There’s a Billy Ocean song which has lyrics:
“When the going gets tough the tough get going…”
This has always seemed to me somewhat glib and that rather it is the relentless problem solvers who do best when the going gets tough not the tough.
But even Billy Ocean can’t have envisaged the extraordinary times we are living through now.
The big, slow and frightened are vulnerable
When normal systems are shutting down, the embedded rhythms of our lives are being disrupted and there is uncertainty in so many areas as to what the future will look like, I am certain that there will be many opportunities; maybe not immediately but over time.
The flabby are also vulnerable
It’s human nature at times like these to check on what’s necessary and what’s superfluous. It will be same in business. As everyone reassesses what really matters to success, orphan brands that are unloved or failing and divisions which are creating distraction from core businesses will become more obvious.
Customers must come first
Studies in the USA show around a third of customers have to make two or more telephone calls to resolve a complaint (and that sounds pretty good going, based on my experiences). In the current conditions, customers, clients and enquirers need more than ever super-confident, kind and professional service.
A passion to succeed is the magic ingredient
Reid Hoffman, the founder of LinkedIn and currently a partner in Greylock Partners says: “The person passionate about what he or she is doing will outwork and outlast the guy motivated solely by making money.” In 2019 Little Waitrose, with only a 4.9% market share and dwarfed by seven other supermarket groups, leapfrogged to a number 1 spot with the consumer through a consistent focus on the customer.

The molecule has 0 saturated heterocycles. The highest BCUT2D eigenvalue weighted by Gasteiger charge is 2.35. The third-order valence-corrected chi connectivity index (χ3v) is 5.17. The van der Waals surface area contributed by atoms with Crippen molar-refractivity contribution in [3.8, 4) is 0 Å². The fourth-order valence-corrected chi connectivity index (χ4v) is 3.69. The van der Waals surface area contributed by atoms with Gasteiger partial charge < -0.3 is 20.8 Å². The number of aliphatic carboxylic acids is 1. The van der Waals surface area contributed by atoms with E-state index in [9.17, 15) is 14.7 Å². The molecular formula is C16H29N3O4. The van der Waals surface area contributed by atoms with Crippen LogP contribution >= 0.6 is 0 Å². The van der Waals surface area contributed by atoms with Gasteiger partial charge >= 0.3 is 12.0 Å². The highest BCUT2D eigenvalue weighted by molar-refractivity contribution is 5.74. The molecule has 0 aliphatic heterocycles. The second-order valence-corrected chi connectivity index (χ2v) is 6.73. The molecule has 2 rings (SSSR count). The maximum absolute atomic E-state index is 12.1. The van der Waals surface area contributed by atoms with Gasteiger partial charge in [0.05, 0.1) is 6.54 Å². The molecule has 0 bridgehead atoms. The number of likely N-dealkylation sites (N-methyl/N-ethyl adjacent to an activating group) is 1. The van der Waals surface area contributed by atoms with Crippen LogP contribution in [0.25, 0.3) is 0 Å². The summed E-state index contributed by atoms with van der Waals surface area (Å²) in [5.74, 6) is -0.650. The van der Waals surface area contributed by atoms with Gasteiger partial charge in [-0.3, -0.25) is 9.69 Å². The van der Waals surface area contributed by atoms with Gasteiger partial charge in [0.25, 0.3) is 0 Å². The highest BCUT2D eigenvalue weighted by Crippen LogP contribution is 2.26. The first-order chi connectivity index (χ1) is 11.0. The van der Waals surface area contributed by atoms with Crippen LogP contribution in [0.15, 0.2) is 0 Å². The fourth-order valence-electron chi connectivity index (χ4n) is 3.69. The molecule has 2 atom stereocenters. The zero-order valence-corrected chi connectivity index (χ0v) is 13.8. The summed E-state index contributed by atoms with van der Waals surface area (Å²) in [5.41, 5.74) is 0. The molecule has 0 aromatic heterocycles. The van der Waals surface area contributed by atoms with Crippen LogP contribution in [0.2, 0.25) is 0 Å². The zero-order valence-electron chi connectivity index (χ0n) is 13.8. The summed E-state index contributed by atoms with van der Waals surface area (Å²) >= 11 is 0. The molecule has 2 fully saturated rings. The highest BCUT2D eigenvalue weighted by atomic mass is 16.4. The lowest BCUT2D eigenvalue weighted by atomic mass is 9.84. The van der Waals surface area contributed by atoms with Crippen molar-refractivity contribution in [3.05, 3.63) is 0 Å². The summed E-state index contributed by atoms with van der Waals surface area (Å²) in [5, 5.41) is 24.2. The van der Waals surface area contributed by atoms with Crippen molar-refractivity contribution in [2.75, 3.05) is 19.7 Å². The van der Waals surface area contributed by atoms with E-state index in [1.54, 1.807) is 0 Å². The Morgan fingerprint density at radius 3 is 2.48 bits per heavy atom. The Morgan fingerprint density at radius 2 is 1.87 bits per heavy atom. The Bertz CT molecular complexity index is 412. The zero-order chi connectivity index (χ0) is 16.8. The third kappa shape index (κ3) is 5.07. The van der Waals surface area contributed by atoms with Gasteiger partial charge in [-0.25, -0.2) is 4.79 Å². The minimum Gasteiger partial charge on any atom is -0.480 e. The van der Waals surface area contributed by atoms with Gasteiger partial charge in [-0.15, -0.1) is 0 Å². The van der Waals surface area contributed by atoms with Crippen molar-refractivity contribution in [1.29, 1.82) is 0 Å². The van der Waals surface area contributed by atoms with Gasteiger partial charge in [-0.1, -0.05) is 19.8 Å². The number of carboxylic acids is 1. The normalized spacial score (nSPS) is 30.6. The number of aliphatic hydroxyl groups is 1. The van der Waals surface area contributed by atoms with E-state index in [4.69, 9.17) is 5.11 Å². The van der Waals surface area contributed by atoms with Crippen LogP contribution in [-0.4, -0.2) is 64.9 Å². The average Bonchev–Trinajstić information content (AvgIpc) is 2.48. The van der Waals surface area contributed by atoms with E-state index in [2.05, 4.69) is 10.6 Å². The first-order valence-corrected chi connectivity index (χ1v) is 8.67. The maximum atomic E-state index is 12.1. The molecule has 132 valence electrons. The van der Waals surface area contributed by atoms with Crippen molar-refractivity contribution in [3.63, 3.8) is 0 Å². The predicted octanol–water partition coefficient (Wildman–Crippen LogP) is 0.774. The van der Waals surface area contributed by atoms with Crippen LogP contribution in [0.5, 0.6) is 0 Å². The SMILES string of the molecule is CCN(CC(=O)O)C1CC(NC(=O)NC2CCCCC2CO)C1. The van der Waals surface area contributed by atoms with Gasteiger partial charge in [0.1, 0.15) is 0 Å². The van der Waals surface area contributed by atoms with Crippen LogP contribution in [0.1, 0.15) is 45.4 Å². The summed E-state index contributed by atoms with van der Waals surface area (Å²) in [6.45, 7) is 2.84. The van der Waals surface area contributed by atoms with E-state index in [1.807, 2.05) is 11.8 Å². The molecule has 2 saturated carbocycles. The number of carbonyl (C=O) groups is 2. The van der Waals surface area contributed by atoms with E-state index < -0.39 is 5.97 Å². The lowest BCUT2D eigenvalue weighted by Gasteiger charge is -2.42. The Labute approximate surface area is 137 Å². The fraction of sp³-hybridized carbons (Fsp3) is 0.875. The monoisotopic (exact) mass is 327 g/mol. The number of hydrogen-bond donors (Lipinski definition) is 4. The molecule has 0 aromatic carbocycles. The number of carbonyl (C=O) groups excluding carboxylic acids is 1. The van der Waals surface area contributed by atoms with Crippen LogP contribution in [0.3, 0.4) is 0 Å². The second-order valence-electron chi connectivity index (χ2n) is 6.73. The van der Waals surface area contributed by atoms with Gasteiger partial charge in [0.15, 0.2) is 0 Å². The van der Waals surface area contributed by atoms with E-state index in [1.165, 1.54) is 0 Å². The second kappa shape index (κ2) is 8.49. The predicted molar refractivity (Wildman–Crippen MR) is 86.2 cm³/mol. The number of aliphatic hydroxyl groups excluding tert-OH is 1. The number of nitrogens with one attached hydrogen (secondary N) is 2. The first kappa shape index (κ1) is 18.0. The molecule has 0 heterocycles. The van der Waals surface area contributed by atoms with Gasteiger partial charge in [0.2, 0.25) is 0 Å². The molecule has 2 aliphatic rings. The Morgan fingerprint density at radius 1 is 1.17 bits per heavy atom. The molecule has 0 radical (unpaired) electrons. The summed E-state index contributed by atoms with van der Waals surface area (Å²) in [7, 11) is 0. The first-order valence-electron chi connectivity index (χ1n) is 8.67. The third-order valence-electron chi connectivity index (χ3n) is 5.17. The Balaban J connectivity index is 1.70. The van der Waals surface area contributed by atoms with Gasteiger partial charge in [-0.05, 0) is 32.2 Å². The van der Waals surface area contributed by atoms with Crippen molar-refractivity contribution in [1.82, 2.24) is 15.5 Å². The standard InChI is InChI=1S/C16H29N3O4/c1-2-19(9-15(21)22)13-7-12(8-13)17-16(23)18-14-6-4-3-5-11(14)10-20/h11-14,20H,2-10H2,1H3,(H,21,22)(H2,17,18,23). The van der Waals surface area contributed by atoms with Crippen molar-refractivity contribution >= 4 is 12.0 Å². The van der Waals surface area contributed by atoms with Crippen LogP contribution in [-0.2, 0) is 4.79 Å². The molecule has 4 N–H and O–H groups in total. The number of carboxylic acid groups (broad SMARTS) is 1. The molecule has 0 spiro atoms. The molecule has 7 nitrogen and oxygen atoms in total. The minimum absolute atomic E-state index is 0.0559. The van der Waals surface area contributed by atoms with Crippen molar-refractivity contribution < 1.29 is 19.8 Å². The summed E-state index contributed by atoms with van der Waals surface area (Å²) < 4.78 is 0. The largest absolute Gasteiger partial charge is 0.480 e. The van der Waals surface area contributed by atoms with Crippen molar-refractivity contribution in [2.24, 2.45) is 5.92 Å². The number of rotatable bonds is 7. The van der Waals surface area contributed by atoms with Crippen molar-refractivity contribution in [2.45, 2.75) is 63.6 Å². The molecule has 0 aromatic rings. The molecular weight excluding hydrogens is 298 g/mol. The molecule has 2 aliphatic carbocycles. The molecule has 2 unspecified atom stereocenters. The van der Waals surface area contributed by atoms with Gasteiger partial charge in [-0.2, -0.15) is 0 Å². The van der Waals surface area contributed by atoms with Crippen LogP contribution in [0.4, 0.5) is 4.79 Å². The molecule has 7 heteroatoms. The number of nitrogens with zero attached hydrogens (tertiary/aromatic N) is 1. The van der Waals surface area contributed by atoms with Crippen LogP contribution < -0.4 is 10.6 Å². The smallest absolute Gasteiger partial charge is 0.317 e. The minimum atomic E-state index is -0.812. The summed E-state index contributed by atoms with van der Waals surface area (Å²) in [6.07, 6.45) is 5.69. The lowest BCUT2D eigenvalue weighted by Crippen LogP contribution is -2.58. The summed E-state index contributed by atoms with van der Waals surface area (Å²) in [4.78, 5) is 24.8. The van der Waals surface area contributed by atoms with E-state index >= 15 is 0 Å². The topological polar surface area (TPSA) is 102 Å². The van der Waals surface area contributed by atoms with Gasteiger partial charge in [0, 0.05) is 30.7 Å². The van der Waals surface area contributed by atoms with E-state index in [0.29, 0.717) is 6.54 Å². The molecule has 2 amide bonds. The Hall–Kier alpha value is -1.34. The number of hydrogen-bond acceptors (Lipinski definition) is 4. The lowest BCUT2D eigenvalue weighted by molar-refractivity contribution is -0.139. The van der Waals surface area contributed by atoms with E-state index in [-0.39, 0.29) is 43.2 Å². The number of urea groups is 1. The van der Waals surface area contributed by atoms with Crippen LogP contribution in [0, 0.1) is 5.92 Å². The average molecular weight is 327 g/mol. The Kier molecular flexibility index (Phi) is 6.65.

Sometimes small can be better at keeping its eye on the ball of customer satisfaction.
It’s impossible to over-service
In my own business my byword is to satisfy clients and then try even harder. In a customer focused world, it should be impossible to over-service. Ken Gaebler (founder of Walker Sands, a tech and AI PR and digital marketing agency) watching the speed, hunger and effectiveness which smaller innovators can have in the tech space says: “I hate the assumption that big companies can kick a little company’s ass. It’s just wrong and it’s a defeatist mentality.” The current difficult times have generated some great examples of small companies relentlessly seeking out opportunities: a gin distiller producing a gin based hand sanitiser or the restaurant creating premium priced boxes of wonderful par-cooked food with all the ingredients you need to have a banquet at home.
Stay calm, creative and listen
Taking the time to listen to customers and clients and understanding their concerns and needs, which may not be obvious in these uncertain times, is even more important than it has ever been. So long as we are concentrating all our attention on our customers and imagining how to rewrite our script in response to events affecting them, this could deliver unforeseen opportunities. Kipling was right when he recommended the right course “If you can keep your head when all about you are losing theirs…”
It’s about being passionately positive, focused and looking out for opportunities in unusual places. Creative thinking will get us through all this.